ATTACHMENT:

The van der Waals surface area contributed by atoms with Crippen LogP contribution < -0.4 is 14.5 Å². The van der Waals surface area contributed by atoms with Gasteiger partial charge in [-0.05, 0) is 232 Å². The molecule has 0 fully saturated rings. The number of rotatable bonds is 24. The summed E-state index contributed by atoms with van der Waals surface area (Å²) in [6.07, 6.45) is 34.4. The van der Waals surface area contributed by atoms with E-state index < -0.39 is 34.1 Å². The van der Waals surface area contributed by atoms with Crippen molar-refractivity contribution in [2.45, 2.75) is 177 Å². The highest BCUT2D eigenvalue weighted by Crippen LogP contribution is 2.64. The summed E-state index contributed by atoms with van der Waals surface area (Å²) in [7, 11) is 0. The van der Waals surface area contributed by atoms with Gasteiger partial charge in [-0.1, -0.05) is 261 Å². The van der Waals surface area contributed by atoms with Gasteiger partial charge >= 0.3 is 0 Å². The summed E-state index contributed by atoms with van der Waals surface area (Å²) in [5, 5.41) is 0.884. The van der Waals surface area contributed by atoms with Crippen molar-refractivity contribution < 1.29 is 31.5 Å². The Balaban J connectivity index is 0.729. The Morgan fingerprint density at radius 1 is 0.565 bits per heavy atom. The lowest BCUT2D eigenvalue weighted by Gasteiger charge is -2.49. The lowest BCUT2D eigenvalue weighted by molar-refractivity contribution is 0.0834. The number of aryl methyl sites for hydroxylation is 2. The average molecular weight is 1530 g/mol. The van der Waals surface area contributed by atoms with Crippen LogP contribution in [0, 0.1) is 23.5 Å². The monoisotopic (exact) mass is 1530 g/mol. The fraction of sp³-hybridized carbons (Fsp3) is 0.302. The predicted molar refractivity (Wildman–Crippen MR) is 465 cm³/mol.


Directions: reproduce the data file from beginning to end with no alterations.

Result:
The van der Waals surface area contributed by atoms with Crippen LogP contribution < -0.4 is 14.5 Å². The van der Waals surface area contributed by atoms with Gasteiger partial charge in [-0.05, 0) is 232 Å². The molecule has 0 fully saturated rings. The number of rotatable bonds is 24. The summed E-state index contributed by atoms with van der Waals surface area (Å²) in [6.07, 6.45) is 34.4. The van der Waals surface area contributed by atoms with E-state index < -0.39 is 34.1 Å². The van der Waals surface area contributed by atoms with Crippen molar-refractivity contribution in [2.45, 2.75) is 177 Å². The highest BCUT2D eigenvalue weighted by Crippen LogP contribution is 2.64. The summed E-state index contributed by atoms with van der Waals surface area (Å²) in [7, 11) is 0. The van der Waals surface area contributed by atoms with Gasteiger partial charge in [-0.1, -0.05) is 261 Å². The van der Waals surface area contributed by atoms with Gasteiger partial charge >= 0.3 is 0 Å². The summed E-state index contributed by atoms with van der Waals surface area (Å²) in [5, 5.41) is 0.884. The van der Waals surface area contributed by atoms with Crippen molar-refractivity contribution < 1.29 is 31.5 Å². The Balaban J connectivity index is 0.729. The Morgan fingerprint density at radius 1 is 0.565 bits per heavy atom. The lowest BCUT2D eigenvalue weighted by Gasteiger charge is -2.49. The lowest BCUT2D eigenvalue weighted by molar-refractivity contribution is 0.0834. The number of aryl methyl sites for hydroxylation is 2. The average molecular weight is 1530 g/mol. The van der Waals surface area contributed by atoms with Crippen LogP contribution in [0, 0.1) is 23.5 Å². The monoisotopic (exact) mass is 1530 g/mol. The fraction of sp³-hybridized carbons (Fsp3) is 0.302. The predicted molar refractivity (Wildman–Crippen MR) is 465 cm³/mol.